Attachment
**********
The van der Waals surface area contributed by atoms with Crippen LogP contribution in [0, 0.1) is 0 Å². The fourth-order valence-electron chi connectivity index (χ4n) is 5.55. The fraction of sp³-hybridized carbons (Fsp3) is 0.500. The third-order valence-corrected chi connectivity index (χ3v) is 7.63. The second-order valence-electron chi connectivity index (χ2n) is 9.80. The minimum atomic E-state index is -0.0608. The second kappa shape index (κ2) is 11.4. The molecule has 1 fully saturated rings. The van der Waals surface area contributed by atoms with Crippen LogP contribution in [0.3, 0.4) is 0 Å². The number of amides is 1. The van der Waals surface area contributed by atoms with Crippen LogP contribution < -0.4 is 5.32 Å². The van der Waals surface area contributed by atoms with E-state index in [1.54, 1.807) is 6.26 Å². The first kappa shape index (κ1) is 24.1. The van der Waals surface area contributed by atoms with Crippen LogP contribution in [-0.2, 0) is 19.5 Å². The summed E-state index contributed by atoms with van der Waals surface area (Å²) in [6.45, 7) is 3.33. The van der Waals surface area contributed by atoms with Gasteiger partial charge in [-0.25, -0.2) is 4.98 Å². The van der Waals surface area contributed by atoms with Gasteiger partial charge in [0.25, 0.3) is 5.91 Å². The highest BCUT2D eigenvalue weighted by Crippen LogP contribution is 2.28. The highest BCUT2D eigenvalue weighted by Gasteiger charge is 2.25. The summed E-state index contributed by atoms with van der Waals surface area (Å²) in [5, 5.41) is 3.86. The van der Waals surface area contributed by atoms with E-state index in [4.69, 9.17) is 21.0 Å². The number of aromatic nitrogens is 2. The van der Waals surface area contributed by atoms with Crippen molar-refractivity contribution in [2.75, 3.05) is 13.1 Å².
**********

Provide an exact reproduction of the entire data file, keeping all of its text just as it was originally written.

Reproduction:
The van der Waals surface area contributed by atoms with Crippen LogP contribution in [0, 0.1) is 0 Å². The fourth-order valence-electron chi connectivity index (χ4n) is 5.55. The fraction of sp³-hybridized carbons (Fsp3) is 0.500. The third-order valence-corrected chi connectivity index (χ3v) is 7.63. The second-order valence-electron chi connectivity index (χ2n) is 9.80. The minimum atomic E-state index is -0.0608. The second kappa shape index (κ2) is 11.4. The molecule has 1 fully saturated rings. The van der Waals surface area contributed by atoms with Crippen LogP contribution in [0.3, 0.4) is 0 Å². The number of amides is 1. The van der Waals surface area contributed by atoms with Crippen LogP contribution < -0.4 is 5.32 Å². The van der Waals surface area contributed by atoms with E-state index in [1.54, 1.807) is 6.26 Å². The first kappa shape index (κ1) is 24.1. The van der Waals surface area contributed by atoms with Crippen LogP contribution in [-0.2, 0) is 19.5 Å². The summed E-state index contributed by atoms with van der Waals surface area (Å²) in [6.45, 7) is 3.33. The van der Waals surface area contributed by atoms with Gasteiger partial charge in [-0.25, -0.2) is 4.98 Å². The van der Waals surface area contributed by atoms with Gasteiger partial charge in [0.25, 0.3) is 5.91 Å². The highest BCUT2D eigenvalue weighted by Crippen LogP contribution is 2.28. The highest BCUT2D eigenvalue weighted by Gasteiger charge is 2.25. The summed E-state index contributed by atoms with van der Waals surface area (Å²) in [5, 5.41) is 3.86. The van der Waals surface area contributed by atoms with E-state index in [4.69, 9.17) is 21.0 Å². The number of aromatic nitrogens is 2. The van der Waals surface area contributed by atoms with Crippen molar-refractivity contribution in [2.75, 3.05) is 13.1 Å².